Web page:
Fannie Mae's net mortgage portfolio grew at an annual rate of 16.1 percent during 2001, ending the year at $705 billion. For the fourth quarter of 2001 the mortgage portfolio grew at an 11.1 percent annualized rate compared with a 27.7 percent rate in the fourth quarter of 2000 and a 15.2 percent rate during the third quarter of 2001. During the second half of the year an unusually large number of portfolio commitments were made for settlement a number of months forward. As a result, portfolio growth in 2001 was lower than normally would have been the case given the volume of commitments, while portfolio growth in 2002 will be correspondingly higher.
For the full year 2001 the company realized net losses from debt repurchases and debt calls of $523.9 million ($340.5 million after tax), compared with net gains of $48.5 million ($31.5 million after tax) in 2000. During the year the company realized losses on debt repurchases of $405.5 million ($263.5 million after tax) and losses on debt calls of $118.4 million ($77.0 million after tax). For the fourth quarter of 2001 the company had realized losses on debt repurchases of $70.3 million ($45.7 million after tax) and losses on debt calls of $20.9 million ($13.5 million after tax).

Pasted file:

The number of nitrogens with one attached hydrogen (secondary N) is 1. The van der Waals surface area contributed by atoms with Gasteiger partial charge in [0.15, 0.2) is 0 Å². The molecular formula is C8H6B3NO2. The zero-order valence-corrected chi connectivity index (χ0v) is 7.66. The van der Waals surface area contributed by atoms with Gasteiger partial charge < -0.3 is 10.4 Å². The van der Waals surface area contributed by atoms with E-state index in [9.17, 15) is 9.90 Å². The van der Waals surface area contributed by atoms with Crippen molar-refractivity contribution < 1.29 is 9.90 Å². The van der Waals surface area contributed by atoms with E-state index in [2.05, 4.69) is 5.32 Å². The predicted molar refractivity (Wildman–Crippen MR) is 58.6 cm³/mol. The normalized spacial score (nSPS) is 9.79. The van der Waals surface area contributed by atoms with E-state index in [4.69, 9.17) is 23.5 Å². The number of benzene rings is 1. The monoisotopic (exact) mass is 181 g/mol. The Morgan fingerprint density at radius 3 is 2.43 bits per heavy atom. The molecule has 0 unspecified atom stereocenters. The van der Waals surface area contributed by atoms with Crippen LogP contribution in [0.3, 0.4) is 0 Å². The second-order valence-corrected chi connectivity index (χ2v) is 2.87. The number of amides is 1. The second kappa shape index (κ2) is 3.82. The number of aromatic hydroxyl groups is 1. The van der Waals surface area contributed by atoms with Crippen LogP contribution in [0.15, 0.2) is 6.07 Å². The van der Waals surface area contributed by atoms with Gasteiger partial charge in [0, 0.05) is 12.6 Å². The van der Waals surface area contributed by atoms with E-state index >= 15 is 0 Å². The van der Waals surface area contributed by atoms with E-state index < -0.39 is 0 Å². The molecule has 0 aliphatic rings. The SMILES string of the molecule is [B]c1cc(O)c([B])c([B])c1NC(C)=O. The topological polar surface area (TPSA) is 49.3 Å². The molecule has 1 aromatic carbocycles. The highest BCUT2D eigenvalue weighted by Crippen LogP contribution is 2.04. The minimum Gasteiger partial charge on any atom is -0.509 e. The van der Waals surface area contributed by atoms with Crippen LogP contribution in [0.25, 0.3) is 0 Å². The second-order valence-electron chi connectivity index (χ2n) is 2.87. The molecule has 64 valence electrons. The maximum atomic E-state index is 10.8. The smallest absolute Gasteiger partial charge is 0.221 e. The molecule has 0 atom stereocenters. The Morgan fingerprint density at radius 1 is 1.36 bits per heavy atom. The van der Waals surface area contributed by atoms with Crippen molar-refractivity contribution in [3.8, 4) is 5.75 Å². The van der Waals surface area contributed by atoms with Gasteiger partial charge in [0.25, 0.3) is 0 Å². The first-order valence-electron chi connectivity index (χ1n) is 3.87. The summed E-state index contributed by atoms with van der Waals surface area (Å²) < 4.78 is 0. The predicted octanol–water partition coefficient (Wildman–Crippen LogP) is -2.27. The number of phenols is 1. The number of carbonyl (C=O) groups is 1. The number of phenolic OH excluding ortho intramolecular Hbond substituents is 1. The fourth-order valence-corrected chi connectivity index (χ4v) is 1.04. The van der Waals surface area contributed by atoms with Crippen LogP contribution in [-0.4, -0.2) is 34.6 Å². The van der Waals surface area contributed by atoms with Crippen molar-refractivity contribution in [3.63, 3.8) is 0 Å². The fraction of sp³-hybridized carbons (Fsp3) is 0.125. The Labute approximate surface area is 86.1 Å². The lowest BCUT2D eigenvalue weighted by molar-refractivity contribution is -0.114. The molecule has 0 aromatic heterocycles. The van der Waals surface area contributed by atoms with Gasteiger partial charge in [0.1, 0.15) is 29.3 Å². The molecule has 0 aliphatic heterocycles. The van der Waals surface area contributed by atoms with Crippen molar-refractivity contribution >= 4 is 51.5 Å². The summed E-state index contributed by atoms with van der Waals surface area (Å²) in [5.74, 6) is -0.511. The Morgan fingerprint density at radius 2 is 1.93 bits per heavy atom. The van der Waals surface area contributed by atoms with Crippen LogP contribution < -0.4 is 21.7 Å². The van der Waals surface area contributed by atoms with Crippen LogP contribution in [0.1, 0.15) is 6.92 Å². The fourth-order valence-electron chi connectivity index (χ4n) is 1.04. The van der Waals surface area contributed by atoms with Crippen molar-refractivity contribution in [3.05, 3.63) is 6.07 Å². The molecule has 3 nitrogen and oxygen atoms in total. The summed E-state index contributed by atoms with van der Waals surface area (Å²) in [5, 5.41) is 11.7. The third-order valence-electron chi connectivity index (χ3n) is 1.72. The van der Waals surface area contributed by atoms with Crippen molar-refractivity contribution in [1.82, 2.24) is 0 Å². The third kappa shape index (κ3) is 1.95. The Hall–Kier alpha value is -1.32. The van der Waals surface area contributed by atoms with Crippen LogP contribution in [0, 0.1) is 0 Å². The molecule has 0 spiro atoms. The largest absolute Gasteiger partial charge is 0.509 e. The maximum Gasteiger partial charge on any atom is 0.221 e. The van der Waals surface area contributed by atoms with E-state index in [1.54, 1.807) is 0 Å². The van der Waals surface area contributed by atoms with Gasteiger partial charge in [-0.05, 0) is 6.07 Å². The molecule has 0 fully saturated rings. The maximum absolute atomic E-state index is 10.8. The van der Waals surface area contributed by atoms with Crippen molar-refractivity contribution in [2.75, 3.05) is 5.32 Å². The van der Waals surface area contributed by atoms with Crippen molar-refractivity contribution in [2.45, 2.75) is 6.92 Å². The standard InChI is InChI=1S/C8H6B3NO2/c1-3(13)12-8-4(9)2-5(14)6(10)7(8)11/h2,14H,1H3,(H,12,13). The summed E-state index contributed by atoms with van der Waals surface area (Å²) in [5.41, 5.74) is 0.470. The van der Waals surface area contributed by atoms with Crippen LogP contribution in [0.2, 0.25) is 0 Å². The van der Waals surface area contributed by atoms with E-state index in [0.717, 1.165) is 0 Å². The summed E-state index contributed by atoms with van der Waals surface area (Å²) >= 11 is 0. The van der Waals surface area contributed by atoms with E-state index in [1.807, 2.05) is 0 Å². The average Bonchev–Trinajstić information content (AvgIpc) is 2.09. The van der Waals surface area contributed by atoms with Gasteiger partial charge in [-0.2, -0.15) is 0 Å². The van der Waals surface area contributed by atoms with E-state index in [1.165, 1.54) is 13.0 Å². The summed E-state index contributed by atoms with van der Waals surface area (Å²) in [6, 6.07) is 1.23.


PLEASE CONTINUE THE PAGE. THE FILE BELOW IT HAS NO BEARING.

Credit Guaranty Business Results
Fannie Mae's credit guaranty business manages the company's credit risk. The results of this business are primarily reflected in guaranty fee income and credit-related losses. Guaranty fee income was $1.482 billion in 2001, a 9.7 percent increase compared with 2000. Guaranty fee income was driven by a 12.3 percent rise in average outstanding MBS, partially offset by a decline in the average effective guaranty fee rate compared with the previous year. The effective guaranty fee rate in 2001 was 19.0 basis points compared with 19.5 basis points in 2000. Guaranty fee income for the fourth quarter of 2001 was $398.3 million compared with $339.3 million in the fourth quarter of 2000. The effective guaranty fee rate in the fourth quarter of 2001 was 18.9 basis points compared with 19.3 basis points in the fourth quarter of 2000.